I took a closer look at the WAF XML serialization. It is indeed very waf-specific, relies on inlined Python code, not really XML-ish in style. So I would not go down that road.
I put up a small example more in the way I would do things for the imaginary libbaboom: http://grillbar.org/cook/recipe.xml
Here are the ideas outlined:
* Be explicit - never have existence of special values or files be implied by some odd check or construct. If you create files you specify the names and dirs they go in, and if you run a check the value of the check is stored in a named variable.
* Note in the checkDepends target that we have pre-defined tool names. Some are generic, fx. "cc" which means "a c compiler", others are specific such as gtk-doc.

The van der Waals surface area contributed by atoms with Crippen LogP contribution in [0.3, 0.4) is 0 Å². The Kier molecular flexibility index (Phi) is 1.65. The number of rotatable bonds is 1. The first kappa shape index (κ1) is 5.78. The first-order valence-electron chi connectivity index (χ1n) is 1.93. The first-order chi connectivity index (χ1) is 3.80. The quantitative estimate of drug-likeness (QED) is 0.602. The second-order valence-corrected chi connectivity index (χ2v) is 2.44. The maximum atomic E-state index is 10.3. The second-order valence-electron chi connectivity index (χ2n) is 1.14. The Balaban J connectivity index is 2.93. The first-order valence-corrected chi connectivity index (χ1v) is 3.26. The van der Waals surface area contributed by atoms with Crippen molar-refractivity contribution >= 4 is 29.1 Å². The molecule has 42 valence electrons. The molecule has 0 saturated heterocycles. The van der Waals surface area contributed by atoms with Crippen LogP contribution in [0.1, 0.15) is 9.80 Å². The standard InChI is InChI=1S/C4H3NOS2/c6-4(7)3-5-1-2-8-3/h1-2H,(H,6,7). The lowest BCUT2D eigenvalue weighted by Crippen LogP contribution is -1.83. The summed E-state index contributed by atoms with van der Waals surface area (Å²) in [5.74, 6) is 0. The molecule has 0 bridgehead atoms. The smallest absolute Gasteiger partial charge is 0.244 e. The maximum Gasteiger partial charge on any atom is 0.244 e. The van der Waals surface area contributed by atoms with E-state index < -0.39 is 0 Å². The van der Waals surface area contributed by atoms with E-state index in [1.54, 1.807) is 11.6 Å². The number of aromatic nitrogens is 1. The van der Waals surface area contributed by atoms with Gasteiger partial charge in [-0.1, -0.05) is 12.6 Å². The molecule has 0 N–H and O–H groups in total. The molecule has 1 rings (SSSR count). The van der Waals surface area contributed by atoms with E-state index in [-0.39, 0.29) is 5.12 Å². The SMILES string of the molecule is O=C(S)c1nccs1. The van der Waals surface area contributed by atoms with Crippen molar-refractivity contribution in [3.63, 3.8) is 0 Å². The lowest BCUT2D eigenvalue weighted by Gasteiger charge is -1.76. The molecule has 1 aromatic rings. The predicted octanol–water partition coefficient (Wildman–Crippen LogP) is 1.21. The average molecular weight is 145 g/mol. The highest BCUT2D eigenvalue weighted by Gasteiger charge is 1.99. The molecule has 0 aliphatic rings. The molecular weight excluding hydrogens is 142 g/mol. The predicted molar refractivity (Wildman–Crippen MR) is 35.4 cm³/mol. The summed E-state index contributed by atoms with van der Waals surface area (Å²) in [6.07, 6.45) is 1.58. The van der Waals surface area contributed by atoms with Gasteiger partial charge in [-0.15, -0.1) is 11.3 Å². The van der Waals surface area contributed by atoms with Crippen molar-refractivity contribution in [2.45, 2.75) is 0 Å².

* It is build system implementation agnostic (can be implemented on top of auto*, waf, or what ever)
* Using the "tool" metaphor we can basically compile anything from assembler to Java classes.
* You can understand the build recipe without documentation
* Provide helper elements for 95% of the common build actions to avoid "scripting", ie; selecting files matching a given pattern, checking for various stuff, basic file operations, search/replace etc.
Yes, this is very close to "generic Ant". Ant is a widely adopted and thoroughly tested standard. We should not disregard the enormous testing that framework has seen.
Other pros for something close to Ant are:
- Easier for IDEs already supporting Ant to adopt
- Easier for developers already knowing Ant to adopt